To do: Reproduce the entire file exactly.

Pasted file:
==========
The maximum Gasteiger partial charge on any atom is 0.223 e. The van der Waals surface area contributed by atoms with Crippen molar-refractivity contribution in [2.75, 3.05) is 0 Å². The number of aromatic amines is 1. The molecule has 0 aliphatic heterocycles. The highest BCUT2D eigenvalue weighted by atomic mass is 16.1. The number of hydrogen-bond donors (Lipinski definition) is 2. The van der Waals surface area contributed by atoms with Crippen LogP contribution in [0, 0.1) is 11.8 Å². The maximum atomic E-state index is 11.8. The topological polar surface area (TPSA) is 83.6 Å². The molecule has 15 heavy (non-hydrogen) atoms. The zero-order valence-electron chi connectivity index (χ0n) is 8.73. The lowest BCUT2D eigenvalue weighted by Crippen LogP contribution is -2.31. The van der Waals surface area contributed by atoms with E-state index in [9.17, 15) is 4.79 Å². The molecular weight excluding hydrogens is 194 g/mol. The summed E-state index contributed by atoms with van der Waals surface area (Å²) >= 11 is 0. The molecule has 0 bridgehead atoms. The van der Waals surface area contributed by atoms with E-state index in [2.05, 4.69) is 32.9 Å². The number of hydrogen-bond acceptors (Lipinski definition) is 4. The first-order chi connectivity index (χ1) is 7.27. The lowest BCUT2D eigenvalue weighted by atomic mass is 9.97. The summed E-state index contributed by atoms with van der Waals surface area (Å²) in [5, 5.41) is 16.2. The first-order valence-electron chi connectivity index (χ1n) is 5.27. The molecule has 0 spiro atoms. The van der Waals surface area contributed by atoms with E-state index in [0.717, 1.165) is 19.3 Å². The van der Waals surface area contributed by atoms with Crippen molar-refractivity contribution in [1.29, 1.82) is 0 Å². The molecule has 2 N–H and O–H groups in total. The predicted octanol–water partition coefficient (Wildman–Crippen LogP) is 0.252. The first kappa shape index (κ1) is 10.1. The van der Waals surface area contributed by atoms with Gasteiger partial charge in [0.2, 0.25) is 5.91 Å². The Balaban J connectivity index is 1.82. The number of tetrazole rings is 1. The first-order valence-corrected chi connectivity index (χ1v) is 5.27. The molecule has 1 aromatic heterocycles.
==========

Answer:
The maximum Gasteiger partial charge on any atom is 0.223 e. The van der Waals surface area contributed by atoms with Crippen molar-refractivity contribution in [2.75, 3.05) is 0 Å². The number of aromatic amines is 1. The molecule has 0 aliphatic heterocycles. The highest BCUT2D eigenvalue weighted by atomic mass is 16.1. The number of hydrogen-bond donors (Lipinski definition) is 2. The van der Waals surface area contributed by atoms with Crippen LogP contribution in [0, 0.1) is 11.8 Å². The maximum atomic E-state index is 11.8. The topological polar surface area (TPSA) is 83.6 Å². The molecule has 15 heavy (non-hydrogen) atoms. The zero-order valence-electron chi connectivity index (χ0n) is 8.73. The lowest BCUT2D eigenvalue weighted by Crippen LogP contribution is -2.31. The van der Waals surface area contributed by atoms with E-state index in [9.17, 15) is 4.79 Å². The molecular weight excluding hydrogens is 194 g/mol. The summed E-state index contributed by atoms with van der Waals surface area (Å²) >= 11 is 0. The molecule has 0 bridgehead atoms. The van der Waals surface area contributed by atoms with E-state index in [2.05, 4.69) is 32.9 Å². The number of hydrogen-bond acceptors (Lipinski definition) is 4. The first-order chi connectivity index (χ1) is 7.27. The lowest BCUT2D eigenvalue weighted by atomic mass is 9.97. The summed E-state index contributed by atoms with van der Waals surface area (Å²) in [5, 5.41) is 16.2. The first-order valence-electron chi connectivity index (χ1n) is 5.27. The molecule has 0 spiro atoms. The van der Waals surface area contributed by atoms with E-state index in [0.717, 1.165) is 19.3 Å². The van der Waals surface area contributed by atoms with Crippen molar-refractivity contribution in [1.29, 1.82) is 0 Å². The molecule has 2 N–H and O–H groups in total. The predicted octanol–water partition coefficient (Wildman–Crippen LogP) is 0.252. The first kappa shape index (κ1) is 10.1. The van der Waals surface area contributed by atoms with Gasteiger partial charge in [0.2, 0.25) is 5.91 Å². The Balaban J connectivity index is 1.82. The number of tetrazole rings is 1. The first-order valence-corrected chi connectivity index (χ1v) is 5.27. The molecule has 1 aromatic heterocycles.